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FaxCap

TVs as P3D monitors

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I asked in the hardware>monitor section but got zero replies.

 

A question about TVs as a P3D monitor.

 

I take it modern LED TVs have a "fast enough" response time for sim display?

 

I'm a retired guy so a $1500 TV is out of the question for gaming. But after saying that

I see some brand name 32" to 40" TVs at great sale prices. 

 

What specs on a TV am I looking for as a P3D monitor?  

 

Right now I am using a nVidia 680 but am looking at a 970.

 

Thanks

Ken

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I also use a 32" HDTV as a monitor.  Have had it for two years and it works fine with my EVGA GTX 650 Ti Boost 2gb card. I too am retired and budget was of concern.  Would look you check to get one with the highest resolution possible for the price.

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Hi Ken,

 

Do a search on "tv vs monitor for gaming" and draw your own conclusions.

 

Personally I use a TV on one of my computers (cuz it was free) but not for any kind of graphics, like FSX or P3D. Strictly web browsing and home accounting. And I still hang on to Rollercoaster Tycoon but that's 640x480.

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Omitting the latest super high resolution TVs...

 

I would say it depends on the TV and the type of aircraft you fly.  I recently tried a 32" 1080p LED HDTV while flying the Aerosoft Airbus A320, and at (I'm going to get the resolution a bit wrong, but you'll know what i mean) 1920x1080 I could not read the letters or numbers on the Nav or EFIS display. I changed the resolution to 1240x1024 and I was able to read the letters and numbers though they were still a little out of focus.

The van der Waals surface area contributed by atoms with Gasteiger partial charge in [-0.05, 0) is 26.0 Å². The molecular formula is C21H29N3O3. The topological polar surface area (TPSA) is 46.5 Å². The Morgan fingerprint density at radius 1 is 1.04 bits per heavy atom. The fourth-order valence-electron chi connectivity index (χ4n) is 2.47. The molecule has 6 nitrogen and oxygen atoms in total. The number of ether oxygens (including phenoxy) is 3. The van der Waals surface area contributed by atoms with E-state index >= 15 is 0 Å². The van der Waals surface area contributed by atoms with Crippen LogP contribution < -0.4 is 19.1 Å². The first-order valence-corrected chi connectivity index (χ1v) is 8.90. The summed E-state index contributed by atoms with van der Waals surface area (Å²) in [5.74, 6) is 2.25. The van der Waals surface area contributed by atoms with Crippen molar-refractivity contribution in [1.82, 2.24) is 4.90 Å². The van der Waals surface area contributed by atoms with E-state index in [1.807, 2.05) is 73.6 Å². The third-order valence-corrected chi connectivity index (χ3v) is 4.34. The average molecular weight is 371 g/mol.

I spoke to someone who works in the field who explained to me that generally speaking TVs just don't have the pixels that a computer monitor has, thus they may work okay for graphics but for reading text they can't compare to a computer monitor.

 

Note please that my TV was 60Hz and the refresh rate was fine, so moving to a 120Hz or 240Hz would not have helped the alpha numeric resolution.

 

I run an NVIDIA 970, and presently use 3, 23 inch monitors.  Someday I hope to buy larger monitors.

 

 

Hope this helps!

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I would say it depends on the TV and the type of aircraft you fly. I recently tried a 32" 1080p LED HDTV while flying the Aerosoft Airbus A320, and at (I'm going to get the resolution a bit wrong, but you'll know what i mean) 1920x1080 I could not read the letters or numbers on the Nav or EFIS display. I changed the resolution to 1240x1024 and I was able to read the letters and numbers though they were still a little out of focus.

 

I spoke to someone who works in the field who explained to me that generally speaking TVs just don't have the pixels that a computer monitor has, thus they may work okay for graphics but for reading text they can't compare to a computer monitor.

 

Not sure what that means "don't have the pixels".  I have a 27" monitor (Dell) next to my 46" TV (Samsung) and I'll admit the monitor looks better, kind of...I think the TV shows all the flaws since it's so large but the size of things on the screen are more realistic.  They're both 1080p and I can read text on either equally. 

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Ok guys....thanks for the input....you've given me a lot of info to work with.